1990 Porsche 911 on 2040-cars
Kernersville, North Carolina, United States
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1990 Porsche 911 Carrera C4 Cabrio.
This is a very nice example of the last of the "classic silhouette" air cooled 911s. The 964 version of the 911 incorporated many advancements and additional creature comforts that make them excellent for real world use. This example shows very, very well and is finished in the desirable combination of black/black. The paints is very good and looks to be all or nearly all original. The interior is excellent with very little wear visible.
Mechanically, the car performs as expected. Starts right up, shifts and runs well. Typical, no drama Porsche engineering. The mechanical convertible top functions well and while being original is in good shape with some minor wear.
Porsche 911 for Sale
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Auto blogThu, 26 Jun 2014 20:00:00 EST
The 2015 Subaru WRX STI and 2014 Porsche Cayman are both saddled with unfair reputations. The STI with its huge wing and gold wheels has the title of the ultimate boy-racer. On the other hand, Porsche brand snobs look down on he base Cayman as just a wannabe 911. In reality, they are both pretty fantastic performance cars. But what would happen if the two of them lined up at a stoplight, and maybe the guy in the suit in the Cayman started throwing some revs at the young man in the STI? Automobile decided to find out in a recent video pitting the two stereotyped hot rods against each other in a standing-mile drag race.
In terms of raw numbers, they are surprisingly close. Both use flat engines and six-speed manual transmissions here, but the Subaru has more power and torque. However, the Porsche makes up for it with 300 pounds less weight. Neither should have a problem with traction either thanks to the STI's sophisticated all-wheel-drive setup, and the Cayman's mid-engine, rear-wheel-drive layout.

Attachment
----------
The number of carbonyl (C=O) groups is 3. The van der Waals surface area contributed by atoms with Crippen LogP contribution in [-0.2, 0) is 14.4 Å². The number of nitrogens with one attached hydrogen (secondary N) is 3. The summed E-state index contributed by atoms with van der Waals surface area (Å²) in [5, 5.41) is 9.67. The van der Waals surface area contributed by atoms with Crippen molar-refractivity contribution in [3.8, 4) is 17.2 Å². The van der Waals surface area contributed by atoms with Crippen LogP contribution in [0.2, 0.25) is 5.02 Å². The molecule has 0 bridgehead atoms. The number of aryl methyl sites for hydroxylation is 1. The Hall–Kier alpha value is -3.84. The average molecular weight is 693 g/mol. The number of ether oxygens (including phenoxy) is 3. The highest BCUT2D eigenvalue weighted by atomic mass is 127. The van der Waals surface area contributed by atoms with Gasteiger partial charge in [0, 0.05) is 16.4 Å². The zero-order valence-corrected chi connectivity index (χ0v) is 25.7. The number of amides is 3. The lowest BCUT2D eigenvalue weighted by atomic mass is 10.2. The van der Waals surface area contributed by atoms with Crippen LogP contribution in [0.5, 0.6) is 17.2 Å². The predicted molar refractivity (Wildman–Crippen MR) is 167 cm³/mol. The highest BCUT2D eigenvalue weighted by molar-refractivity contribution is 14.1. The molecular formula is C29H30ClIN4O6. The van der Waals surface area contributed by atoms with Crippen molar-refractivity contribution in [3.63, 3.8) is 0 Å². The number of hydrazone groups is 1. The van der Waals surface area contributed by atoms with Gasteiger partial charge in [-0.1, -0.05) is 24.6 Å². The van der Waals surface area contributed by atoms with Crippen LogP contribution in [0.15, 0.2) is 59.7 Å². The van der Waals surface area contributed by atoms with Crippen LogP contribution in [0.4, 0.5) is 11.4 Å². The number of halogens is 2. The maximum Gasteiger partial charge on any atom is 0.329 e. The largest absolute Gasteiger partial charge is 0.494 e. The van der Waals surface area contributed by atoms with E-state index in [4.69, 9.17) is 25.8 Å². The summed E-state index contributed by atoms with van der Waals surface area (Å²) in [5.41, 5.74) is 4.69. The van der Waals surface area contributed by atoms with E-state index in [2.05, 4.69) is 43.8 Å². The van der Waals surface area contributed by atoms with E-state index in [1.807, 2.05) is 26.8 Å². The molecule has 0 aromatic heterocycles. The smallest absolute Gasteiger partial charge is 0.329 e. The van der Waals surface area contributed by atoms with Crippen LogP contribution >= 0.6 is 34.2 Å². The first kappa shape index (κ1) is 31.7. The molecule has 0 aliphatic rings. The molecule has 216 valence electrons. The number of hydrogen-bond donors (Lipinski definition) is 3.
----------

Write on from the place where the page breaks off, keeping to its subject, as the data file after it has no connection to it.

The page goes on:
The comparable specs certainly show themselves in the real world for the race. We're not going to give away the winner here because it's too exciting, but let's just say the finish is very, very close. Scroll down to watch both of them shrug off their stereotypes and show off their real performance.
The misinformation first started back in May of 2007 - more than six years ago - when word came that Porsche was developing a compact utility vehicle to fill out its product line. Rumors swirled that the German automaker's future "Roxster" would be based on the then-upcoming Audi Q5. By September of 2010, the name had changed to "Cajun," but the vehicle was still expected to be "based heavily on the Audi Q5," said reports in the months that followed. One year later, the first test mules were spotted, the mechanics hidden beneath barely disguised Audi sheetmetal, which did nothing to give the upcoming model its own identity. And even after Porsche announced "Macan" as the vehicle's production name in early 2012, articles stated that it would "arrive on the same chassis as the Audi Q5, though with suspension, brake and engine tweaks suitable to the Porsche range."
It's no wonder that most still consider the all-new Porsche Macan nothing more than a heavily massaged Q5.
To help lift some of the mystery surrounding its latest release, Porsche hosted us in Germany for an in-depth look at its new crossover (while Europeans call it a "sport utility," its car platform allows us to call it a proper CUV). The technology workshop offered us insight to the design and mechanical execution, and it concluded with a short test ride. The trip was both enlightening and educational - and it left us with a whole new perspective on the Macan.
The Austrian village of Gmünd is more than just difficult to pronounce; it's also the birthplace of the Porsche brand. Before the company ever started building sports cars at its current home base near Stuttgart, the fledgling business completed several vehicles in the tiny town in Southern Austria. In this video, former Pikes Peak International Hill Climb champion Jeff Zwart takes a look at a 1949 Gmünd coupe to see how the company has evolved since its earliest days.
The thing to note about the Gmünd-built Porsches is their absolute design simplicity. The phrase "form follows function" gets bandied around a lot, but it really means something when you look at these early cars. However, the minimalism was partially out of necessity. The vehicles were meant to be sporty but certainly weren't rockets. Power came courtesy of a modified Volkswagen Beetle engine, and anything extraneous would have slowed the models down. Scroll down to watch Zwart go back in time to Porsche's beginnings.